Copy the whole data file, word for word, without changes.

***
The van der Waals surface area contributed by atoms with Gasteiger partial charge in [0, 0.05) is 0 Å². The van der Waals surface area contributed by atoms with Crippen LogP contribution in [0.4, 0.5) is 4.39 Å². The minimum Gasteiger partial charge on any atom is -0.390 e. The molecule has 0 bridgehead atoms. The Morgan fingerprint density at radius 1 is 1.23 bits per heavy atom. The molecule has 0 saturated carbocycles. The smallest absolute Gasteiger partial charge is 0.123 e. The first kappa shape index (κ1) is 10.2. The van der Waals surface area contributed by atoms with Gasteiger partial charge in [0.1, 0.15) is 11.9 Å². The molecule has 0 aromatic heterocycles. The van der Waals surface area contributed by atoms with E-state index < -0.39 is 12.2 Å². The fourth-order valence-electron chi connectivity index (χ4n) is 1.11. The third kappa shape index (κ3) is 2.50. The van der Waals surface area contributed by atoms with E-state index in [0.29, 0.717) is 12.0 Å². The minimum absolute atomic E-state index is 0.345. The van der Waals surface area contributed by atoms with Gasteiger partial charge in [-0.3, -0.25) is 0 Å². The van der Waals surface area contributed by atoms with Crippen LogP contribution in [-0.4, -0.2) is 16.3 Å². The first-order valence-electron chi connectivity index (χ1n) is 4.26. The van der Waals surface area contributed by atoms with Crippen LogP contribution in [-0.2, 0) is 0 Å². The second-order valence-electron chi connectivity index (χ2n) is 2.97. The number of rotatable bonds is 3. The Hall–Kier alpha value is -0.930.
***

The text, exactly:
The van der Waals surface area contributed by atoms with Gasteiger partial charge in [0, 0.05) is 0 Å². The van der Waals surface area contributed by atoms with Crippen LogP contribution in [0.4, 0.5) is 4.39 Å². The minimum Gasteiger partial charge on any atom is -0.390 e. The molecule has 0 bridgehead atoms. The Morgan fingerprint density at radius 1 is 1.23 bits per heavy atom. The molecule has 0 saturated carbocycles. The smallest absolute Gasteiger partial charge is 0.123 e. The first kappa shape index (κ1) is 10.2. The van der Waals surface area contributed by atoms with Gasteiger partial charge in [0.1, 0.15) is 11.9 Å². The molecule has 0 aromatic heterocycles. The van der Waals surface area contributed by atoms with E-state index < -0.39 is 12.2 Å². The fourth-order valence-electron chi connectivity index (χ4n) is 1.11. The third kappa shape index (κ3) is 2.50. The van der Waals surface area contributed by atoms with E-state index in [0.29, 0.717) is 12.0 Å². The minimum absolute atomic E-state index is 0.345. The van der Waals surface area contributed by atoms with Gasteiger partial charge in [-0.3, -0.25) is 0 Å². The van der Waals surface area contributed by atoms with Crippen LogP contribution in [-0.4, -0.2) is 16.3 Å². The first-order valence-electron chi connectivity index (χ1n) is 4.26. The van der Waals surface area contributed by atoms with Crippen LogP contribution in [-0.2, 0) is 0 Å². The second-order valence-electron chi connectivity index (χ2n) is 2.97. The number of rotatable bonds is 3. The Hall–Kier alpha value is -0.930.